My children have all loved beer. Not me, not when I was a kid. I thought it sour and nasty. I can tell you the precise moment that changed: I was 21, living on a communal farm in the Appalachian foothills. We only used horses on our farm, but sometimes we would help local farmers put up hay bails in return for some of the hay.
Putting up hay is arduous work; it is hot, the bails are heavy, and bits of hay on your sweaty skin are itchy. And we hadn’t brought water.
So when the womenfolk showed up with a case of Rolling Rock beer I eagerly grabbed one and for the first time appreciated beer. There is really nothing like an ice cold lager, even the skunky sort like Rolling Rock, to quench a thirst.
From then on I liked beer, but I did not drink much of it, and when I did it was the thin American lager type.
My first brush with anything more flavorful was when I started going to bars to listen to Irish folk music and tried Guinness. I liked it immediately, but drank it rarely.
Later I tried other interesting beers, and found I preferred malty brews: stouts and porters, and the hoppier but still malty pale ale.
I really did not like IPAs. “IPA” stands for “India Pale Ale”; it first evolved as a heavily hopped ale for British export to colonial India, the hoppiness enduring the long ship voyage better than maltier brews. I did not care for them, but to be fair my exposure was very limited. I used to buy Saranac and Dundee mixed twelve packs, and they usually included a couple of IPAs. They were always the last to be drunk; I found them thin and bitter.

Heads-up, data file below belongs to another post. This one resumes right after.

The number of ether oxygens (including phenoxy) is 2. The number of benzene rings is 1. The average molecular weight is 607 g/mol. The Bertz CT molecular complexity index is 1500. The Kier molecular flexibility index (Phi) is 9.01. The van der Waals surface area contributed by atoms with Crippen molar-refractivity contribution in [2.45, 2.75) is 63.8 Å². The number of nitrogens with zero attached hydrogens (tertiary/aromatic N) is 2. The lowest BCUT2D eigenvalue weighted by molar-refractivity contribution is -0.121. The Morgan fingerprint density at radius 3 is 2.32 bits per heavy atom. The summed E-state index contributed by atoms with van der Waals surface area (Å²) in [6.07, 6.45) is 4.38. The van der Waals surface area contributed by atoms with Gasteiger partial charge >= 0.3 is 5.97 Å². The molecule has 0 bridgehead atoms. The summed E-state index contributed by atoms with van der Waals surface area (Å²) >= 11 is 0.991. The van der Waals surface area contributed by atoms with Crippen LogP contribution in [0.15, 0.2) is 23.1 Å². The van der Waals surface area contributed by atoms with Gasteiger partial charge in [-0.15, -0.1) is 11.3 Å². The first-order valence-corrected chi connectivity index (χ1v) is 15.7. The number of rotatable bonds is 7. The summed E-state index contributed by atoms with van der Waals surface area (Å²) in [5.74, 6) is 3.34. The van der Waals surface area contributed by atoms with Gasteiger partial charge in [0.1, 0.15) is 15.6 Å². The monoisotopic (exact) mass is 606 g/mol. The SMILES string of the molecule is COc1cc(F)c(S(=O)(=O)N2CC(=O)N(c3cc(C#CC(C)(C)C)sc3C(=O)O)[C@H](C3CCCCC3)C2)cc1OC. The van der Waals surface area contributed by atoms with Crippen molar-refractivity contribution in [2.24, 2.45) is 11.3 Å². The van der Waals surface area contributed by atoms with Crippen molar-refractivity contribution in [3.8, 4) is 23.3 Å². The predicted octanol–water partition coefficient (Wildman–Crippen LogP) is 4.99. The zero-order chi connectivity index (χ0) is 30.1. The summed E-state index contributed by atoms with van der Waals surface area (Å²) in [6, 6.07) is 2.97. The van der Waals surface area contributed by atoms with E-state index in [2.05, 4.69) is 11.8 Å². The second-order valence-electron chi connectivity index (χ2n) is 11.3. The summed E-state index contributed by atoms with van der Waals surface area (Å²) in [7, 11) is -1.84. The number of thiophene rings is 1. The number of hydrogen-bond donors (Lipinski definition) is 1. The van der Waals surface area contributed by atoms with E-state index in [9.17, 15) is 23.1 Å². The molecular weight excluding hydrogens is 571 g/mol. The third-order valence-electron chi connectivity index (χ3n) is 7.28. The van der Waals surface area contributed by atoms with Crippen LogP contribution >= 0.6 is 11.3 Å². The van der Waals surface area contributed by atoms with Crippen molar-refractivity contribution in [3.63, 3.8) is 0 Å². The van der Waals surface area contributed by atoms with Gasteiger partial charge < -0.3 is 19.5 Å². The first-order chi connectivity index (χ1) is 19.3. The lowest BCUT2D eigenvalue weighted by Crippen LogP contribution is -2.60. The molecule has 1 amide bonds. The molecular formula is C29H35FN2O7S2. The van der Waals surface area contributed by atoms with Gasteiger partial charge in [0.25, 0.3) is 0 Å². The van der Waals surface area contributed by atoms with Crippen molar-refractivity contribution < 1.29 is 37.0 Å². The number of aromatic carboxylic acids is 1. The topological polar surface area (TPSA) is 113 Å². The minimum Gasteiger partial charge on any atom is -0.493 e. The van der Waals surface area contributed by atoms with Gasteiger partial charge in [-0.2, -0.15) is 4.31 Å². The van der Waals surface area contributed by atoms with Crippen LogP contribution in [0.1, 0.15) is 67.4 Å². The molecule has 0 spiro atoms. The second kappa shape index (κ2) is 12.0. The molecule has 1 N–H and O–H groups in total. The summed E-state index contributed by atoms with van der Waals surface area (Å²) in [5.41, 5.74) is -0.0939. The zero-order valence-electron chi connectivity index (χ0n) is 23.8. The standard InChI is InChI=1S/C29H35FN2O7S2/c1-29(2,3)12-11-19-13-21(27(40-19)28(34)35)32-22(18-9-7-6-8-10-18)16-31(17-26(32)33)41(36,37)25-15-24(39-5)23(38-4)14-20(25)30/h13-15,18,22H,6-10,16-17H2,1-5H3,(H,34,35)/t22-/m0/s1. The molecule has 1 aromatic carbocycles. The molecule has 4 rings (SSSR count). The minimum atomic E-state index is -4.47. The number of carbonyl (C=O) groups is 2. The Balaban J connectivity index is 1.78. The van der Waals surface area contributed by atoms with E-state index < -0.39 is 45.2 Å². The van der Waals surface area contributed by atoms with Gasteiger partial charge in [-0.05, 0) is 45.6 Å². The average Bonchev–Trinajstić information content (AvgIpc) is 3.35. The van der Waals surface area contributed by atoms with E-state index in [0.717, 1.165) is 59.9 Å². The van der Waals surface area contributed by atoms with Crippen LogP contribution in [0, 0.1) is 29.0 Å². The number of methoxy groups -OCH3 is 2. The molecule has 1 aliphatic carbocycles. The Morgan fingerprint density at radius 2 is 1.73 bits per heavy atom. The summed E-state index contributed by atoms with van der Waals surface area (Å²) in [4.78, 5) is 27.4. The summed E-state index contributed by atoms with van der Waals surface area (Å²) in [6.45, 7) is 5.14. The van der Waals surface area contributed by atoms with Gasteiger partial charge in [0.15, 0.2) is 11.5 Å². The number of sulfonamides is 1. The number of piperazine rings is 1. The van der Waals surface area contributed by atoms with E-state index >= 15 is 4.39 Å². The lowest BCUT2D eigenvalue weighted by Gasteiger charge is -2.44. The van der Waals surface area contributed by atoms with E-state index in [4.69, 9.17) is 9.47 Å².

Now the great thing about these two brands of beer is that for the same price as a relatively tasteless American lager -think Budweiser or Miller- you can drink a pretty flavorful beer. But they are not particularly complex or intense. And I did not like IPAs.
But that changed last summer when I began stopping by the new Wooster Brewery. I at first mostly stuck to the malty stuff: the Red Ale, the Brown Ale, and the New Stout, the one that made Guinness taste like Bud. But some of my coworkers insisted that I try the JAF IPA. “JAF” stands for “Just an effin’ ” IPA, which is a total joke, as this is not “just” an IPA by any means. While American IPAs are much hoppier and flavorful than their British cousins, I had never encountered anything like this: the aroma was rich and flowery, like weed (to which hops are closely related), the flavor complex and multi-leveled. It changed my perception of the style, and I find that I buy little else these days,whether in the brewery or in the store. And I have found some very fine IPAs, not least because of a couple local stores that allow one to make a custom 6 pack from individually priced bottles: Hop Notch, from, of all places, Salt Lake City, Centennial IPA, from Grand Rapids, Old 21, named after the highway just a few blocks away, from Brew Kettle brewery in Strongsville, Ohio, an hour north of here, Sierra Nevada’s aptly named Hoptimus Ale, and many more.
I know, Red Owen will think me hopelessly bourgeois, but it is my one indulgence. And I note that one can spend $5 a day on smokes without losing one’s prole cred.
I had been blind to the glories of the hop; that is only natural . Humans, plain and simple, prefer sweetness. It is not unlike the neophyte wine drinker who is at first put off by dry reds. It can take a bit of aesthetic discipline to find the hidden sweetness in a dry red wine.
And so it is with the humble hop: there is a sweetness deep within the bitter taste, a complexity beneath the intimidating sourness.
Like many things in life that are not immediately apparent it is worth the quest. There is a lesson here: that it is worth the effort and work to find the inner sweetness, the hidden nectar, behind the apparent and forbidding bitterness.
As in beer, so in life.